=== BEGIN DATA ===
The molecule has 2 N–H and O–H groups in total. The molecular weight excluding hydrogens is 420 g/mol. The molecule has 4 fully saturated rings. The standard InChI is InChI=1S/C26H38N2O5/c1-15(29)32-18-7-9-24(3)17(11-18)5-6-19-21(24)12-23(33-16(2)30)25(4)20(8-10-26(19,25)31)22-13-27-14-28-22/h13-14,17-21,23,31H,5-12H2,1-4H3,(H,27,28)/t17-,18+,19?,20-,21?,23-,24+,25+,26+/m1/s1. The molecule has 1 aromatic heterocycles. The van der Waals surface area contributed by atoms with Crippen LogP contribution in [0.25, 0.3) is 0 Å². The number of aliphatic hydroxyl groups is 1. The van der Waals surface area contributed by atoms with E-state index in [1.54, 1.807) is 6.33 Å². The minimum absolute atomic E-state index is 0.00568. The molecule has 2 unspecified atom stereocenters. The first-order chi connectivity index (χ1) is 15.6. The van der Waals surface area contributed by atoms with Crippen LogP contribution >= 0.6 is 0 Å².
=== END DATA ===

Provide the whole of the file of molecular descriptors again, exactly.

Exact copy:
The molecule has 2 N–H and O–H groups in total. The molecular weight excluding hydrogens is 420 g/mol. The molecule has 4 fully saturated rings. The standard InChI is InChI=1S/C26H38N2O5/c1-15(29)32-18-7-9-24(3)17(11-18)5-6-19-21(24)12-23(33-16(2)30)25(4)20(8-10-26(19,25)31)22-13-27-14-28-22/h13-14,17-21,23,31H,5-12H2,1-4H3,(H,27,28)/t17-,18+,19?,20-,21?,23-,24+,25+,26+/m1/s1. The molecule has 1 aromatic heterocycles. The van der Waals surface area contributed by atoms with Crippen LogP contribution in [0.25, 0.3) is 0 Å². The number of aliphatic hydroxyl groups is 1. The van der Waals surface area contributed by atoms with E-state index in [1.54, 1.807) is 6.33 Å². The minimum absolute atomic E-state index is 0.00568. The molecule has 2 unspecified atom stereocenters. The first-order chi connectivity index (χ1) is 15.6. The van der Waals surface area contributed by atoms with Crippen LogP contribution >= 0.6 is 0 Å².